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Midterm

BIOL 1070 Midterm 1 notes

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Department
Biology
Course
BIOL 1070
Professor
Wright& Newmaster
Semester
Fall

Description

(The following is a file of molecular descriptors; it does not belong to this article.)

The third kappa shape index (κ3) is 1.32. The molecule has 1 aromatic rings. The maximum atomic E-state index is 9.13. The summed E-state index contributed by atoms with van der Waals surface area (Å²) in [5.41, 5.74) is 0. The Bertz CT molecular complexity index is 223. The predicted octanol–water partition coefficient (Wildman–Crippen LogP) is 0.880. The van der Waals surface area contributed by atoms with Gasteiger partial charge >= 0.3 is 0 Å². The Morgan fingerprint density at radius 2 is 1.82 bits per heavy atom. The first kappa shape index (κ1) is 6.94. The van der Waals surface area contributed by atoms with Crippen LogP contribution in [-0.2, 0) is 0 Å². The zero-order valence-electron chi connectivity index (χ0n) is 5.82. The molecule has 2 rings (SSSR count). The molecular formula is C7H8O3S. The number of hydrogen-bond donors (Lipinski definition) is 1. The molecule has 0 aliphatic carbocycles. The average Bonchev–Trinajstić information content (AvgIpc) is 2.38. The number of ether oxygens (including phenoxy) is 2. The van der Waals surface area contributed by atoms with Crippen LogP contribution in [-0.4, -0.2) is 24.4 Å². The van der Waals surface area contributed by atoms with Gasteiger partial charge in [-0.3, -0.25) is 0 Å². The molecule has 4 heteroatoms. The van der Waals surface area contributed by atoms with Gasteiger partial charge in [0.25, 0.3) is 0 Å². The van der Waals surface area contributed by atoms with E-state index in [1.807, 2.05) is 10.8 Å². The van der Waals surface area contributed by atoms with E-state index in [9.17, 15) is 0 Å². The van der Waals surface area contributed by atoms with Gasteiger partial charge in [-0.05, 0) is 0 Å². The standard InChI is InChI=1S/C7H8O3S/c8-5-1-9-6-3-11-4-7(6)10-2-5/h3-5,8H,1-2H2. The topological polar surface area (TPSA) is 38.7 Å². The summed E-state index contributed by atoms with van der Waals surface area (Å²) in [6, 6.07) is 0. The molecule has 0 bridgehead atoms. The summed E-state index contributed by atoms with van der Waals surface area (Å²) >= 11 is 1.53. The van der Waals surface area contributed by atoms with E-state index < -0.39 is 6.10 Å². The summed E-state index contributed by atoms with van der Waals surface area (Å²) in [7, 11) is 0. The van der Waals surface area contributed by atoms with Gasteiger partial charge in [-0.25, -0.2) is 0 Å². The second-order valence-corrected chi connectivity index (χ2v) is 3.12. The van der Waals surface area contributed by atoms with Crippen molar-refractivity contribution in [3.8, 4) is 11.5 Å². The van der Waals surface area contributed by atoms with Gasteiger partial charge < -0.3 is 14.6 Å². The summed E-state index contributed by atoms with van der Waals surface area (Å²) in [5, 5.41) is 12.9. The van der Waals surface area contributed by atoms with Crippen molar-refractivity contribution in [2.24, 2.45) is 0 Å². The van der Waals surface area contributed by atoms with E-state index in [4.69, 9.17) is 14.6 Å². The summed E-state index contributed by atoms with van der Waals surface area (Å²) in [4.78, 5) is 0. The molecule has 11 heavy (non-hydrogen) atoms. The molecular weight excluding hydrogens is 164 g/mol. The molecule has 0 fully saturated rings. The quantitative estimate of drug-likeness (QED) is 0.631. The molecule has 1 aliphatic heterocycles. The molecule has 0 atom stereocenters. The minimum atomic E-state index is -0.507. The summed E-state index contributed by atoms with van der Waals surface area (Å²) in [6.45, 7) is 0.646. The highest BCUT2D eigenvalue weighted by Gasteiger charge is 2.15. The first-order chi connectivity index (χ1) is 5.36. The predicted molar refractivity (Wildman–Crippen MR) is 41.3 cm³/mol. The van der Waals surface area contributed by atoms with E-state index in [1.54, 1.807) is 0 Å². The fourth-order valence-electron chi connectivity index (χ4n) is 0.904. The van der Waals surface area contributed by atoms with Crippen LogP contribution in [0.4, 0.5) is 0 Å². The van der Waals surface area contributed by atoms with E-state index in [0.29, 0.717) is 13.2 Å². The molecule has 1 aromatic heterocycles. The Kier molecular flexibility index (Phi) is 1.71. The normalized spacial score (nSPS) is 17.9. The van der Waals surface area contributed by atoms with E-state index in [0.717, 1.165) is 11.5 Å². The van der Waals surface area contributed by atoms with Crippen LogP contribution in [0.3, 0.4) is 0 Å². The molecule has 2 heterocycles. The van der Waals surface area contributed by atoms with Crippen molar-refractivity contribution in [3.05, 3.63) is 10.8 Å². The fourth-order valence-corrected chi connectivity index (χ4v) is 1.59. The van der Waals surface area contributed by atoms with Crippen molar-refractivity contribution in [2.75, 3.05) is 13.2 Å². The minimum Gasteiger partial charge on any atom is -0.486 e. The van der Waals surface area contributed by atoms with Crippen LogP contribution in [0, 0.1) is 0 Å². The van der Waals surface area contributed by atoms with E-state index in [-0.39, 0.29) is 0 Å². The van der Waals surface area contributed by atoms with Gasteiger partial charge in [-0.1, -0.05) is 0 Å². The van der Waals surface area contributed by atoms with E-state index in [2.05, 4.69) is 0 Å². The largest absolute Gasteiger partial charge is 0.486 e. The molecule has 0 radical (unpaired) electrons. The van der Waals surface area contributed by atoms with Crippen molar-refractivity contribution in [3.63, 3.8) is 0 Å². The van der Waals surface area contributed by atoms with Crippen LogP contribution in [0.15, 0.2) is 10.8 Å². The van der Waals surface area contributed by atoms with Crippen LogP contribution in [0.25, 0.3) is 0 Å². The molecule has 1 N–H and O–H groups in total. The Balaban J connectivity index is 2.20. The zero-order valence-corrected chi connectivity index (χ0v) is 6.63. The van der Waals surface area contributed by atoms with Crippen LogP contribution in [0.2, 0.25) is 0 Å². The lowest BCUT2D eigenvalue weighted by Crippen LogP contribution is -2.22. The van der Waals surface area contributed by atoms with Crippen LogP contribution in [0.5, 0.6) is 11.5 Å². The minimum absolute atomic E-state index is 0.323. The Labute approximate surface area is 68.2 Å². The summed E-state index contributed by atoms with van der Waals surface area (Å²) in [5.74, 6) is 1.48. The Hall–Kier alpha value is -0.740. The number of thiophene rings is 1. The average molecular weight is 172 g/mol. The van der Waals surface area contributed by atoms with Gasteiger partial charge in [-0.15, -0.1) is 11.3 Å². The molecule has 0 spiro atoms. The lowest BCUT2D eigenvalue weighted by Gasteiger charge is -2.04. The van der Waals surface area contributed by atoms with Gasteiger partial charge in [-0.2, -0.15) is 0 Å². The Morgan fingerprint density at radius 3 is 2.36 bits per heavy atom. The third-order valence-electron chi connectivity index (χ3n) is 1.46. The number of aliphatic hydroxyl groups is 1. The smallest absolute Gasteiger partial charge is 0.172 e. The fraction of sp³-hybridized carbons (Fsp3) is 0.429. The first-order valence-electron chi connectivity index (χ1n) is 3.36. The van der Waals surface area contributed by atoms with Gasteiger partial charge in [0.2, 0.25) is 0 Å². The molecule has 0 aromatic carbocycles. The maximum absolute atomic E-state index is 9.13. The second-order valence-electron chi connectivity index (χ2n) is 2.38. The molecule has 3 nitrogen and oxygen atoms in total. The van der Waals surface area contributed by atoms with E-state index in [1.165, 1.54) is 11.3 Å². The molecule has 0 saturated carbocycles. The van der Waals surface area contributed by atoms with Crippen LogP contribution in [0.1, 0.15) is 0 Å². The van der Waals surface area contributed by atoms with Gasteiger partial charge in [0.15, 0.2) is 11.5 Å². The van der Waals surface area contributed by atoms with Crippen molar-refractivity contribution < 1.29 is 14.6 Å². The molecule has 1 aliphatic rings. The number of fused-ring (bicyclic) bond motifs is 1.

BIOL 1070 Midterm 1 Unit 1 ­ Online InvasiveSpecies • Thewater hasbecomemuchclearer asthequantity of particulatematter in thewater column hasbeengreatly reduced.This is oneof thebyproductsof thehugeabundanceof zebramussels, whosefilter-feeding activities cycle massiveamountsof water every day. • Zebramusslesareableto attachto just about any solid surfacehasmadethemareal menaceasthey clog pipes andcover industrial equipment, docks, andboats. • It hasbeenestimatedthat theeconomic damageby zebramusselsandtheefforts to control themhavealready cost billionsof dollars Herearethequestionsabout zebramusselsthat struck measbeing important: o Wheredid zebramusselscomefrom? o Whenandwheredid they first arrive, andhow havethey spreadsoquickly? o What impactsarethey having onthenative faunaandecosystem? o Why havethey beensosuccessful atspreading into new lakesandrivers? Peer-reviewed scientific publications, also known as the “primary literature” are the means by which scientists share their results with other researchers. As members of the University of Guelph, you have access to an extraordinary number of peer-reviewed journals through the library, most of them with electronic access. Search engines such as Google Scholar, PubMed, and Web of Science can all be used to locate papers on any topic. Zebra Mussels • Thezebramussel (Dreissenapolymorpha) is native to eastern Eurasia, specifically theBlack Seaand CaspianSea. • Modeof transport acrosstheAtlantic wasin theballast water of anoceanliner. • First reportedin NorthAmericain 1988in LakeSt. Clair, in apeer-reviewedpaper by Hebert etal. (1989). o Prof. Hebert is theDirector of theBiodiversity Instituteof Ontario hereat theUniversity of Guelph. • This is not thefirst timethezebramussel hasinvadednewenvironments— it alsoinvadedwestern Europe in thelate1700sandearly 1800s • Therehassincebeenasecondinvasion by arelatedmussel, thequaggamussel (Dreissenarostriformis) NativeMusselFauna In Ontario, thenative musselsareall membersof thefamily Unionidae, but within thisthereareseveral distantly relatedsubfamilies. Zebramusselsandother factors(especially agricultural practices) arehaving asignificant impact onthenative musselsof theregion. Freshwater musselsareamongthemost endangeredorganismsin NorthAmerica. Unionidsareparticularly interesting becauseof their complex life cycle, which includesacomponent of obligate parasitism (i.e., they must parasitizeahost atsomestageto completetheir reproductive cycle). Most of thespeciesin Ontario aredioecious(“two houses”), meaning that they haveseparatemalesandfemales. o Malesreleasetheir sperm into thewater through their exhalant siphon, which arethentakenupby females downstreamthrough their inhalant siphon. Fertilization is internal (i.e., insidethefemale’sbody), andthe embryosdevelop insidemodified pouchesof thefemale’s gills called amarsupium. o Theembryosmatureinto specializedlarvaecalled glochidia (singular glochidium), andit is thesethat represent theparasitic life stage. o Glochidia must attachto thegills of afish in order to continuetheir development. o Themantle tissueactsasa“lure” that resemblesafish or invertebrateprey that attractsthehost. Key Pointsin Unit 1 1. Theinvasivezebramussel (Dreissenapolymorpha) hashadanenormouseconomic, aesthetic, andbiological impact ontheGreat Lakeswatershed. It originatedfrom eastern Eurasiaandis thought to havebeentransportedby anoceanvessel sometimebefore1988. 2. Peer-reviewedprimary literatureis thestandard meansby which scientistssharetheir researchfindings. It is typically awell regulatedsystemwheretwo or moreexternal refereesreadandcritiquethemanuscript providing a recommendation to thejournal editor to publish or reject thestudy. 3. Thereare41native freshwater musselsin Ontario, many of themareendangered. Unionidsareobligateparasites whereglochidia (larvae) arereleasedandmust attachto thegills of afish host to completetheir development. 4. Native andinvasive mussel speciesarestudiedby avariety of different people: undergraduates,graduates, professorsandgovernment scientists. Thesepeopleexploremussel diversity, adaptations, distribution, phylogeneticsandconservation issues. Unit 2–Online Taxonomic Level: Domains–eukaryotes Kingdoms–Animilia (animals) Phyla (singular: Phylum) - Mollusca(mollusks) Classes–Mammilia (mammals) Orders–Primates(apes) Families-Hominidae(great apes) Genera(singular: Genus) - Homo(humansandextinct relatives, e.g., Neanderthals) Species(singular is alsospecies, not specie) - sapiens(humans) Biologistsusetheword “diversity” to refer to thenumber of speciesin ataxonomic groupor ageographical area. DifferencesWithin Species: Sexual Dimorphism andAge Eachspecieshasmorphological (physical) traitsthat canbeusedto distinguishit from other mussels. Our development — what biologistscall “ontogeny” — involvessignificant changesin morphology from youth to old age.This is alsotrueof mussels! Like humans,musselsmay exhibit clear differencesamongindividualswithin speciesdueto sexual dimorphism (in somespecies) andage.Finding gravid femalesandjuvenilesis agood sign that recruitment (production of thenext generation) is succeeding Femalemusselshaveawider posterior while malescometo apoint. DifferencesWithin SpeciesII: Morphology Thescientific nameconveysimportant information about thespeciesitself- .Dreissenapolymorpha(zebra mussel), is onesuchexample: “polymorpha” means“many forms”. DifferencesWithin Species: Cryptic Variation To beevolutionarily relevant, variation amongindividualsmust beheritable. In other words, theremust beagenetic basisfor theobservedtrait suchthat it will bepassedonin similar form to offspring. Casesin which thesameset of genes(genotype) canresult in differing features(phenotype) according to environmental conditionsareknown as“phenotypic plasticity”. Abundancevs.Variation vs. Diversity vs. Disparity Morphological and genetic variation (differencesamong individuals within aspecies) diversity (number of species) Whereasdiversity is ameasureof thenumber of different species,disparity refersto how physically different those speciesarefrom eachother. We areall Related You areamember of alineageof ancestorsanddescendantsthat hasnever oncebeenbrokenin morethan3.8 billion yearsof life onEarth. Waysin which living thingsarerelatedto oneanother through their commonancestors: afield known as “phylogenetics”. Anatomy OfAPhylogeny Theclosest relativesdescendedfrom asingle recent ancestor areeven called “sister taxa” — again, thereareimportant parallels between phylogeniesandpedigrees. This order of branching, what biologistscall “topology”, reflectsthe ancestor-descendant relationships, andthat is themost important information containedin atreediagram. Theancestorsanddescendantsonaphylogeny areusually species. Theroot (commonancestor sharedby all speciesdepicted), branches (connectionsbetweenancestorsanddescendants), and“tips” (or “terminal nodes”). Theterminal nodesusually represent living species, whereasinternal nodesareusually extinct ancestors. Evolutionary Classification Theapproachto classification that is basedstrictly onevolutionary relationshipsis known as“cladistics”, andtheevolutionary groupsthat it considersworthy of naming arecalled “clades”. A cladeis any groupof speciesthat includesthelast ancestor that they sharedandall its descendants. Valid clades,which includethelast sharedancestor andall its descendants, areknown as“monophyletic” groups (meaning “onelineage”). Whenoneof thedescendantsis left out, which createswhat cladistscall a“paraphyletic” group. For example, the term “reptile”, which includeslizards, snakes,turtles, andcrocodilesbut not birdsis aparaphyletic group. It is not a clade,becauseit leavesout birds. Mussles Musselsinhabiting fast-moving riversexhibit avariety of adaptationsto remaining anchoredin thesubstrateatthe bottom. This includesvariousconfigurationsof bumps, ridges,or wings. This sort of featurehasevolved morethanoncein independent lineagesasasimilar adaptation under similar environmental pressures,aprocessknown as“convergent evolution”. Sharing ancestral traits is called “homology”, whereashaving traits that aresimilar but evolved independently is called “homoplasy” (convergent evolution). Unit 3–Online Adaptation andSpecialization Mutation (theorigin of newgenetic variation) Genetic drift (changesdueto chance, specifically founder effectsandpopulation bottlenecks) Geneflow (movement of genesamongpopulations) Natural selection: Non-randomdifferencesin survival and/or reproduction amongindividual entitiesonthebasisof differencesin heritablecharacteristics. Adaptation: 1) acharacteristic that enhancesthesurvival and/or reproduction of organismsthat bearit, relative to alternative (especially ancestral) character states; 2) aphysical, physiological, behavioural, or other characteristic evolved through natural selection.Adaptation is NOT thechangeundergoneby anindividual organismduring its lifetimein responseto external conditions. Population: for sexual species, agroupof interbreeding individualsandtheir offspring. Alleles: alternate(i.e., different andmutually exclusive) formsof agene.e.g., “B” (brown eyes)versus“b” (blue eyes). Genotype: thesetof genespossessedby anorganism. Phenotype: thephysical expression of thegenotype(in combination with theenvironment). Frequency: theproportional representation of aphenotype, genotype, gamete,or allelein apopulation. e.g., 6out of 10haveblueeyes= 60% = afrequency of 0.6. The BasisOf Natural Selection Whenit comesspecifically to adaptive changesamongspeciesandthetraitsof organismsthat allow themto survive successfully in their environments, natural selection is indeedtheonly known mechanismthat canprovidea scientific explanation. 1. Individualswithin populationsarevariable. That not every individual is identical in apopulation is obviousfor humans 2.This variability amongindividuals is atleast partly heritable. Offspring tend to look morelike their parentsthanlike unrelatedmembersof thepopulation 3. Not everyonesurvivesandreproduces,andsomeindividualsaremoresuccessful thanothers. Many moreoffspring areproducedin eachgeneration thancould possibly survive, aphenomenonknown as “overproduction”. 4.Thedifferential survival andreproduction of individuals is associatedwith theheritablevariation among individuals (i.e., it is non-random). This is thekey to natural selection, that theindividuals who domanageto reachadulthoodandhaveoffspring of their own are, onaverage,better suitedto surviving andreproducing in their particular environment becauseof traits that they inherited from their parents. 10Thingsabout Natural Selection 1. Natural selection by itself does not create new traits, it only changes the proportion of variation that is already present in the  population. Most often, natural selection reduces the amount of variation in a population because some variants are eliminated. 2. Mutation, not natural selection, is the source of new variation. The repeated two­step interaction of mutation and natural  selection is what leads to the evolution of new adaptive features. 3. Mutation is random with respect to fitness — that is, it occurs without regard for what happens to the organism. It is simply a  genetic error. Natural selection is, by definition, non­random with respect to fitness. This means that, ove